Hillary laced speech with appeals to the Republicans who cannot stomach The Donald
After their four-day national convention in Philadelphia, Democrats can breathe a sigh of relief, at least for now, that they managed to project an image of a normal, functioning party ready to continue the business of government.
Hillary Clinton's speech contained a laundry list of aspirations and intentions wide enough for even the most ardent Republican who can't bear to vote for Donald Trump to cross over to the Democratic dark side, even just this once.
A lot is being made about the relative flatness of her oration - compared with the speeches of two of America's most celebrated orators, Barack Obama and Bill Clinton, as well as an inspiring one from First Lady Michelle Obama on opening night, this may be so. But it was never going to be Ms Clinton's strongest point.
It's clear that she isn't as comfortable showing genuine emotion when she speaks. Ms Clinton rarely unmasks herself in a manner like that of Ms Obama, when the First Lady spoke about how her and her husband "urge" their daughters not to take notice when people question his citizenship or faith. And when Ms Obama acknowledged how she "wakes up every morning in a house built by slaves", it was clear that these points weighed heavily on her; it was visible when she became momentarily emotional as she spoke.
Perhaps it is understandable that Ms Clinton remains so guarded; after decades in the spotlight, with her personal life, as well any errors in public life, under intense scrutiny and subject to criticism, and there to be used at will for easy political gain by the opposition.
It was when she levelled a "full-throated", blistering attack on her rival Mr Trump, that she was most confident and comfortable.
Here she knows she has the upper hand. Her vast resume in government sets her up nicely as a person who can take charge and make reasonably sage decisions in the event of an emergency or terrorist attack.
She has enough knowledge to make decisions about military action and knows how to listen and heed advice about specific military objectives.
We were reminded of this several times in the course of the week, and when Mr Obama praised her for her counsel as part of a tiny cohort of the most senior members of the administration on deciding whether to pursue a high-risk operation to assassinate Osama bin Laden.
Her willingness to slap sanctions on Iran over its nuclear enrichment programme was also presented as a testament to her resolve to prevent the "wrong hands" accessing nuclear weapons, in particular a country often at odds with American interests, and those of its ally, the state of Israel.
Not long after this, she initiated negotiations on easing Iranian sanctions in exchange for a raft of commitments that led to non-proliferation. It is this adept use of 'smart power' that sets Ms Clinton apart from Mr Trump, a man who just last week effectively invited Russia to engage in cyber espionage against the US, asking Vladimir Putin's hackers to find 30,000 missing emails from Ms Clinton.
However, there is also long list of areas which point to Ms Clinton's total lack of judgment, which could be applied just as rationally as reasons for Americans not to vote for her as the next commander-in-chief.
She supported the Iraq war in spite of the clear lack of evidence of weapons of mass destruction or any tangible link proving cooperation between Saddam Hussein and Al Qa'ida operatives hiding out in Northern Iraq before the war.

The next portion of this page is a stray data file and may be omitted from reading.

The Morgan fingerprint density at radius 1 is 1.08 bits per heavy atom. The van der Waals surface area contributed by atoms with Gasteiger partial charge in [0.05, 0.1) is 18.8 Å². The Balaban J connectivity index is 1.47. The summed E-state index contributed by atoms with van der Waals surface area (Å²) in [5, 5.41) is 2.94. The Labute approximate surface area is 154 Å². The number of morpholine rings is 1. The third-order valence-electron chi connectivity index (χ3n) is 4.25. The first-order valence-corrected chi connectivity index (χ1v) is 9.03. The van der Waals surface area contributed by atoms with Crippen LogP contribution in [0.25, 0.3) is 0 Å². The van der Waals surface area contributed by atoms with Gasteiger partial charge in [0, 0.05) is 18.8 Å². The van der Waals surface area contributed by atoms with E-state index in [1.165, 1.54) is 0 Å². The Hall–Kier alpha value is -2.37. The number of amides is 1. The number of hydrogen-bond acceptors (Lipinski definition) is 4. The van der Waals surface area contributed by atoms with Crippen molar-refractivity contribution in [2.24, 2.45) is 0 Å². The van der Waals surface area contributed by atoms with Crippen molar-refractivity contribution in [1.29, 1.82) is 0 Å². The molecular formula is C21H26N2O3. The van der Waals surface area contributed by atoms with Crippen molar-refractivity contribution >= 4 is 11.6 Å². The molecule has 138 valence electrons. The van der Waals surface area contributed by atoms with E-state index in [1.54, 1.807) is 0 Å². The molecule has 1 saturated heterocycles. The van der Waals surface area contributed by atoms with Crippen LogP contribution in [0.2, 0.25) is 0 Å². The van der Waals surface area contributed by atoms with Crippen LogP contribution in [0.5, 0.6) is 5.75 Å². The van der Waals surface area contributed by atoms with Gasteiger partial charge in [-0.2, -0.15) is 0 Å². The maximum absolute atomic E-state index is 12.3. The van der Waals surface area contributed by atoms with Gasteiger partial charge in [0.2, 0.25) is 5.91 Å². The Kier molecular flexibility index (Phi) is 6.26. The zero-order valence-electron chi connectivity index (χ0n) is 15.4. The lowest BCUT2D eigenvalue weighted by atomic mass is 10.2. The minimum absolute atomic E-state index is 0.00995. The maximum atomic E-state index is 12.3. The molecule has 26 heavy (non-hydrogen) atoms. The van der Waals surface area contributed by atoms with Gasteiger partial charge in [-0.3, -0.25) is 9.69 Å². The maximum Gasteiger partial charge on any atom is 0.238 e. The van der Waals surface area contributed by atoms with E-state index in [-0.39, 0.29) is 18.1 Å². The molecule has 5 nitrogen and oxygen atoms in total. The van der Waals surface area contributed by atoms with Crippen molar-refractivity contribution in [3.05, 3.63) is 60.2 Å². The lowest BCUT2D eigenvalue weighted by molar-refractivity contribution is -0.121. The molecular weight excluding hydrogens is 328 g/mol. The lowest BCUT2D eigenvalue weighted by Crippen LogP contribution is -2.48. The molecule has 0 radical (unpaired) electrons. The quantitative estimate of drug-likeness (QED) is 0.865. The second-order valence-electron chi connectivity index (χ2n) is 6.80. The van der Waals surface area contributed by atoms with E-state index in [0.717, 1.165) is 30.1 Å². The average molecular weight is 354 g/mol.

She is also heavily criticised for not preventing the attack on the US compound in Benghazi which led to the death of highly respected US Ambassador to Libya, Christopher Stevens, as well as three staffers.
Several reports into the incident reveal that the compound was not adequately secure, and Republicans regularly take aim at Ms Clinton over this, blaming the deaths of Stevens and his staff solely on her, citing it as a clear example of Ms Clinton's ineptitude and lack of care for the safety of state department staff.
The family of Ambassador Stevens have asked that Mr Trump and the Republican Party stop using his name and death for "opportunistic and cynical" purposes.
Coming in to the Democratic Convention, Mr Trump edged Ms Clinton for the first time in the polls by almost 1pc, following the bounce he received after his own speech.
Arguably, this was in spite of his own party's convention, given the several gaffes and bizarre spectacles that ensued - not least the drama over Ted Cruz's refusal to endorse the party's candidate.
On stage on Thursday, Ms Clinton sought to discredit Mr Trump's record, saying he abandoned the workers who built his investments in Atlantic City.
In response to his promise to resuscitate manufacturing plants in the US, she reminded voters that he benefits greatly from the global trade deals he has now publicly turned against, saying that Trump furniture is made in Turkey, and Trumps ties are manufactured in China, etc.
It is these assaults that are most likely to resonate with the undecided voters and help her to get ahead in the polls before the major debates.
Although Ms Clinton is a sharp debater, the rules of engagement with Donald Trump are far from normal. He doesn't care much for facts or intelligible discourse. Far too many times, however, he's been written off as babbling and incomprehensible, but it didn't stop him beating 16 opponents in the Republican race, including a contender once thought to be destined for the nomination, Jeb Bush.
Serious polling will start in the coming days, but so far according to a CNN/ORD poll, Ms Clinton's speech was viewed more positively than Mr Trump's, with 56pc more likely to vote for her than before. Mr Trump got a 6-point bounce after his speech - we'll soon see what Ms Clinton received.